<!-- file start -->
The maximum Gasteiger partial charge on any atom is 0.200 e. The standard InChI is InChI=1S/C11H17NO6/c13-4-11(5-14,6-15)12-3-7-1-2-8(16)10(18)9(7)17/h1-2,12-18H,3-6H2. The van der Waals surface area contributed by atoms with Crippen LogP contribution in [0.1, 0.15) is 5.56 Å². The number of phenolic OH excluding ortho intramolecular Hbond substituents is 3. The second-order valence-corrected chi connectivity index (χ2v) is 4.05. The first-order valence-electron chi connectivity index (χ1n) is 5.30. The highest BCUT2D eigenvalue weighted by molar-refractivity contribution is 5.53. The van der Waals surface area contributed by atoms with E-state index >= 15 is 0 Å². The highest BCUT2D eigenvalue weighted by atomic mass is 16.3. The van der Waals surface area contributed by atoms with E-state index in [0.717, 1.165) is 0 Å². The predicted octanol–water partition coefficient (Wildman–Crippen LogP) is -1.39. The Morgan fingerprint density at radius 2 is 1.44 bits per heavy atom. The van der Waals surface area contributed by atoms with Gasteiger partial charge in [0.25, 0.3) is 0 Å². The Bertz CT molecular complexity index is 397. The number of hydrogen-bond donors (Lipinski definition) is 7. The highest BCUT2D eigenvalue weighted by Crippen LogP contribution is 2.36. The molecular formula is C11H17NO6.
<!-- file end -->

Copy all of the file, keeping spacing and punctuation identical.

The maximum Gasteiger partial charge on any atom is 0.200 e. The standard InChI is InChI=1S/C11H17NO6/c13-4-11(5-14,6-15)12-3-7-1-2-8(16)10(18)9(7)17/h1-2,12-18H,3-6H2. The van der Waals surface area contributed by atoms with Crippen LogP contribution in [0.1, 0.15) is 5.56 Å². The number of phenolic OH excluding ortho intramolecular Hbond substituents is 3. The second-order valence-corrected chi connectivity index (χ2v) is 4.05. The first-order valence-electron chi connectivity index (χ1n) is 5.30. The highest BCUT2D eigenvalue weighted by molar-refractivity contribution is 5.53. The van der Waals surface area contributed by atoms with E-state index >= 15 is 0 Å². The highest BCUT2D eigenvalue weighted by atomic mass is 16.3. The van der Waals surface area contributed by atoms with E-state index in [0.717, 1.165) is 0 Å². The predicted octanol–water partition coefficient (Wildman–Crippen LogP) is -1.39. The Morgan fingerprint density at radius 2 is 1.44 bits per heavy atom. The van der Waals surface area contributed by atoms with Gasteiger partial charge in [0.25, 0.3) is 0 Å². The Bertz CT molecular complexity index is 397. The number of hydrogen-bond donors (Lipinski definition) is 7. The highest BCUT2D eigenvalue weighted by Crippen LogP contribution is 2.36. The molecular formula is C11H17NO6.